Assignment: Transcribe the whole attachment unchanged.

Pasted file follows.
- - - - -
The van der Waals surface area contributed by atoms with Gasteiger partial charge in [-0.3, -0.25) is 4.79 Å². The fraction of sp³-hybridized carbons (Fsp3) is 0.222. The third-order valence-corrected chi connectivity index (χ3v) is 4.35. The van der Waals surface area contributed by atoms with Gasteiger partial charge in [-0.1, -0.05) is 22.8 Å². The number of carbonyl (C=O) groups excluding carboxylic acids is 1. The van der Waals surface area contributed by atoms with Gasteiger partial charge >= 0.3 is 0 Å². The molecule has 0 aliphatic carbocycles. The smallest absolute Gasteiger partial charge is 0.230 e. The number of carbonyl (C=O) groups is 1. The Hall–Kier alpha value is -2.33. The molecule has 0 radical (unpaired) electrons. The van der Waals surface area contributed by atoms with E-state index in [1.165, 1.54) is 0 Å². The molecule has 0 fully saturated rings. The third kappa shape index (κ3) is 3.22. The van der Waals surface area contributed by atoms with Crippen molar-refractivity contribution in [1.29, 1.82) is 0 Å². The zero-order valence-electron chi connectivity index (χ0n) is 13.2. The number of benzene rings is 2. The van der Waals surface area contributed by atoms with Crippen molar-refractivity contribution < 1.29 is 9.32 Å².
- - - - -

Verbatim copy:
The van der Waals surface area contributed by atoms with Gasteiger partial charge in [-0.3, -0.25) is 4.79 Å². The fraction of sp³-hybridized carbons (Fsp3) is 0.222. The third-order valence-corrected chi connectivity index (χ3v) is 4.35. The van der Waals surface area contributed by atoms with Gasteiger partial charge in [-0.1, -0.05) is 22.8 Å². The number of carbonyl (C=O) groups excluding carboxylic acids is 1. The van der Waals surface area contributed by atoms with Gasteiger partial charge >= 0.3 is 0 Å². The molecule has 0 aliphatic carbocycles. The smallest absolute Gasteiger partial charge is 0.230 e. The number of carbonyl (C=O) groups is 1. The Hall–Kier alpha value is -2.33. The molecule has 0 radical (unpaired) electrons. The van der Waals surface area contributed by atoms with E-state index in [1.165, 1.54) is 0 Å². The molecule has 0 fully saturated rings. The third kappa shape index (κ3) is 3.22. The van der Waals surface area contributed by atoms with Crippen molar-refractivity contribution in [1.29, 1.82) is 0 Å². The zero-order valence-electron chi connectivity index (χ0n) is 13.2. The number of benzene rings is 2. The van der Waals surface area contributed by atoms with Crippen molar-refractivity contribution < 1.29 is 9.32 Å².